Invictus – Eden (Iron Shield Records)

Wednesday, 15th January 2020
Rating: 7/10

Germany continues to be a thriving marketplace for homegrown talent in heavy metal – Invictus another act from Bavaria that focuses on developing powerful music based on their 80’s influences for this full-length Eden. The quintet started in 2017, releasing Burst the Curse their first EP in early 2019, setting the stage for Iron Shield to sign the group. They’ve gained the opportunity to share the stage with international acts like Jag Panzer, Visigoth, and Refuge – so hopefully that seasoning can translate to a potent, powerful product even at this early stage in the band’s career.

At the core of Invictus their playing and style favors a mid-80’s Teutonic aspect of speed, harmonies, and double kick activities – not far removed from the early years of Helloween and Blind Guardian, along with the anthem-like proclivities of British bands such as Judas Priest and Iron Maiden. You’ll get cultural-like riffs and military-oriented drum patterns for “Through the Storm” one minute, then watch the band ramp up the speed riffs and power parts the next on “Thought of an Idea” – ensuring maximum dynamic momentum for the listener to throw up devils horns and energy release. Spreading emotional wings through the acoustic to electric ballad “Styx”, vocalist Nicolas Peter hits some bird call falsettos that prove he has the goods to take this band far – while the longest cut “Burning Empire” at almost six-minutes showcases the epic side of the group, the pacing, riffs, and atmosphere aligning well with say “Heaven and Hell” from Dio-era Black Sabbath. After a few spins, the songwriting contains a lot of twin guitar harmonies and solid tempos – but you just wish from time to time the hooks would be a bit stronger, as they don’t elevate themselves like the heroes they aspire to place themselves against (“The Garden of Eden” a big offender in predictability).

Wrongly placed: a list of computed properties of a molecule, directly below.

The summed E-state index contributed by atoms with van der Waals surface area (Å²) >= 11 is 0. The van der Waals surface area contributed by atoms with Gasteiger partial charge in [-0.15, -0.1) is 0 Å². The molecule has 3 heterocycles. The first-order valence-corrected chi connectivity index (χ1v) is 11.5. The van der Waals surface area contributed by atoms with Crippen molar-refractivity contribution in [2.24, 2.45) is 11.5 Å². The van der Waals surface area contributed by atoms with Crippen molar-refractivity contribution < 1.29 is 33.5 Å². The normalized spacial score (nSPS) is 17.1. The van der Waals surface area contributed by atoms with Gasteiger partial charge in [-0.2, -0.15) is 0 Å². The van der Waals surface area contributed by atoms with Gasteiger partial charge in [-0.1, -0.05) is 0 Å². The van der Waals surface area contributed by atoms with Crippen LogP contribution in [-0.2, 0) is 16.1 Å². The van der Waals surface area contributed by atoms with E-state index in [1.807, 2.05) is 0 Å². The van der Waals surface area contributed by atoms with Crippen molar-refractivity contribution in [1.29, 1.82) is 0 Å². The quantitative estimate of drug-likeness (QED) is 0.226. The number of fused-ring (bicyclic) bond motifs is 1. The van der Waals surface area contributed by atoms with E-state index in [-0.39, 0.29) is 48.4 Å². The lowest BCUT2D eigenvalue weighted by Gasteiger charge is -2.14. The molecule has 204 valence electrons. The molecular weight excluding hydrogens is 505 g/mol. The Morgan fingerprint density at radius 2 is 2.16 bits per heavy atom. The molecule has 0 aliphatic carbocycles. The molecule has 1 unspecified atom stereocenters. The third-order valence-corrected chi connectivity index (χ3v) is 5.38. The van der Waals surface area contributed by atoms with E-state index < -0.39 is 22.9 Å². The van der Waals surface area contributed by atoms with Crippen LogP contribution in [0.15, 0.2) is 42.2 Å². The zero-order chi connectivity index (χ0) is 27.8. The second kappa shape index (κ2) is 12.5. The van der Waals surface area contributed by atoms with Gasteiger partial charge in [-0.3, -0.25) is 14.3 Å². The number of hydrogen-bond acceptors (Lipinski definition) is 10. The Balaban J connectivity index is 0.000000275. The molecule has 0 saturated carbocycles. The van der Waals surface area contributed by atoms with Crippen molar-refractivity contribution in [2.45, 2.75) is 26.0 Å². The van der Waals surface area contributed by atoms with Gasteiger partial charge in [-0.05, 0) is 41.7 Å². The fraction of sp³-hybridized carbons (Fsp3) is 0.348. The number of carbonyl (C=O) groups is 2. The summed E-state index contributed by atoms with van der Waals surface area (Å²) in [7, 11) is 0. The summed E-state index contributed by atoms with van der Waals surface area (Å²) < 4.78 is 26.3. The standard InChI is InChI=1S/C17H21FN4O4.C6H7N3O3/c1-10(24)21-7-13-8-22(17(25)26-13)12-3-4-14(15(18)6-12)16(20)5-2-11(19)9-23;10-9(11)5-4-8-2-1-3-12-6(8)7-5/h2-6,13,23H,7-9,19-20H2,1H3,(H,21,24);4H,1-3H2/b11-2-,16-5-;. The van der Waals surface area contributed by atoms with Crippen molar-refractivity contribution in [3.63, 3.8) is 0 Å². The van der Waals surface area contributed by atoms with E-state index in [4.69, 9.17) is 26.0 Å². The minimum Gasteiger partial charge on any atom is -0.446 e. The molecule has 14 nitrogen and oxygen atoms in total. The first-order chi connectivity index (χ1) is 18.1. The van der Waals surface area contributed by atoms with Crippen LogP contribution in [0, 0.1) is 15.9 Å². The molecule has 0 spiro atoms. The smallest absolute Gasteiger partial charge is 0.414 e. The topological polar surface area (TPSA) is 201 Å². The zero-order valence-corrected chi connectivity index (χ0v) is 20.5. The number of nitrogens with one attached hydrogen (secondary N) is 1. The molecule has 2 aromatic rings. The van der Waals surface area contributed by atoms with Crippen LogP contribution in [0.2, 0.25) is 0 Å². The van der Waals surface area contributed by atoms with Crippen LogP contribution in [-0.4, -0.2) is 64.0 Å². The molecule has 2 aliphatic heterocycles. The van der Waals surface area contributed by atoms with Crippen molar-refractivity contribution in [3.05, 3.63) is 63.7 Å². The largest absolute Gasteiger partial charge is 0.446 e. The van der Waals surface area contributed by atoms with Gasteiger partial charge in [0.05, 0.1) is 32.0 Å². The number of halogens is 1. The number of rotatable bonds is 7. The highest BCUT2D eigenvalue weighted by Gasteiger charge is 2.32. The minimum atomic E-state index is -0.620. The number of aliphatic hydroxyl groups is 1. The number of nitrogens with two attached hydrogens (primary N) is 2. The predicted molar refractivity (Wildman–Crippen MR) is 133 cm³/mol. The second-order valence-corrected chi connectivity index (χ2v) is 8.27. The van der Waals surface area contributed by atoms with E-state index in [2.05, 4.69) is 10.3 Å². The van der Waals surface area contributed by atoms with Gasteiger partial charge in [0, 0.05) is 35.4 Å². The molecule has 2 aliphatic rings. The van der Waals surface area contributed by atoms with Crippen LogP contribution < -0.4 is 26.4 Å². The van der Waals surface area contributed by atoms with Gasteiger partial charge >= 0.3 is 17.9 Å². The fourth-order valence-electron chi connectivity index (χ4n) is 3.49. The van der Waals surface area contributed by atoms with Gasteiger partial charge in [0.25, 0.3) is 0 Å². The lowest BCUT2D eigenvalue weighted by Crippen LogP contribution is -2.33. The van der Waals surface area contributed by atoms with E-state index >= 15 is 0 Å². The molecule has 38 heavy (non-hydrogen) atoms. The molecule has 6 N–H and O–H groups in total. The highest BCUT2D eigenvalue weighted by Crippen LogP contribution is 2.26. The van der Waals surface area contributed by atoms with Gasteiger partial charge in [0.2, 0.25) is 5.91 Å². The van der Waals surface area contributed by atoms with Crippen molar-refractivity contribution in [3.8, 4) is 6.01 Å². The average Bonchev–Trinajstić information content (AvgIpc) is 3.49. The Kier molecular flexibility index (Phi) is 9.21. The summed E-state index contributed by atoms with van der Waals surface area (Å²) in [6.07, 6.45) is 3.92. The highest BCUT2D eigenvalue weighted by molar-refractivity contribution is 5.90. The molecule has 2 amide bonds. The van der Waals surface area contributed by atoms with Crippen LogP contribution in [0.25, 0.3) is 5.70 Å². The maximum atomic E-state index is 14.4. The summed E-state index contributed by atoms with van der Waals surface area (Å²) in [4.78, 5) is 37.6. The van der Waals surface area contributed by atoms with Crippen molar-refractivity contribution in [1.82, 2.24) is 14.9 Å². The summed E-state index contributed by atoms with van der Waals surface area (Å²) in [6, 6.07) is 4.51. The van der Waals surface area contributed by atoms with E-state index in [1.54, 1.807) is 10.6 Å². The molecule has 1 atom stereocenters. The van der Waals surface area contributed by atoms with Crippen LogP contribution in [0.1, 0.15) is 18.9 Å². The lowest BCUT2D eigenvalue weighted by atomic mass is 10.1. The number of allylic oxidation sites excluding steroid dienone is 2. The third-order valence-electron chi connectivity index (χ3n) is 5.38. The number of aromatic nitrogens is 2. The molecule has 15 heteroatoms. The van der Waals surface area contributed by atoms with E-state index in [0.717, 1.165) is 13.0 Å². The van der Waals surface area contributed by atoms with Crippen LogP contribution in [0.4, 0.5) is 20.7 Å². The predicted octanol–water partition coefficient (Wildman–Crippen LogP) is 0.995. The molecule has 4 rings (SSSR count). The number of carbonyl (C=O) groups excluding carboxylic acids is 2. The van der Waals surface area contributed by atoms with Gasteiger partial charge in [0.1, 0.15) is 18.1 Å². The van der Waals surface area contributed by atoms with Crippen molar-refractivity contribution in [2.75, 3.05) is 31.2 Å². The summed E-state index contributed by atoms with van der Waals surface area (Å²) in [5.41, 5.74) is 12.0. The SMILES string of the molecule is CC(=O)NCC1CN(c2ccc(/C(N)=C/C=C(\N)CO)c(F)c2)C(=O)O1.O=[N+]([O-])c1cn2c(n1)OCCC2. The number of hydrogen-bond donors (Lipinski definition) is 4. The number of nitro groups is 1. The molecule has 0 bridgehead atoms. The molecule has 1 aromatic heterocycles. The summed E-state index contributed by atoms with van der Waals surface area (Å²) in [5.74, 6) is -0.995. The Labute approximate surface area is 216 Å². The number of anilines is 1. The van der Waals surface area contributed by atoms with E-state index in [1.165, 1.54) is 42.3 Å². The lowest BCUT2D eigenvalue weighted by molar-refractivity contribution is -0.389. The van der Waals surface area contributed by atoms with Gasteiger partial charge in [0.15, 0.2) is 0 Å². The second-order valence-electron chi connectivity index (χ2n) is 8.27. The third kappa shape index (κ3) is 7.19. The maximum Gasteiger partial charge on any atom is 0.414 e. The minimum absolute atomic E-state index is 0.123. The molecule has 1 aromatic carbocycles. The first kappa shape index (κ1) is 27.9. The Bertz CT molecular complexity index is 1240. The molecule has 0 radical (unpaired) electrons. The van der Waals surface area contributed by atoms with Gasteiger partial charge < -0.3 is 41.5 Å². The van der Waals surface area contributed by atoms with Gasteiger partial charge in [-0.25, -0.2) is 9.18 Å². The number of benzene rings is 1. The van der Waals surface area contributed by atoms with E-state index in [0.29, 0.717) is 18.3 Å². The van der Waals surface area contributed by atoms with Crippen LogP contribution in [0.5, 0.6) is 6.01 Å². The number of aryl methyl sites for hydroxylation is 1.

Maybe the kinks in the armor will work themselves out by the next record. For now, Eden has promise and a few strong tracks, but isn’t quite ready to place Invictus up the ranks of selling out bigger theaters anytime soon.

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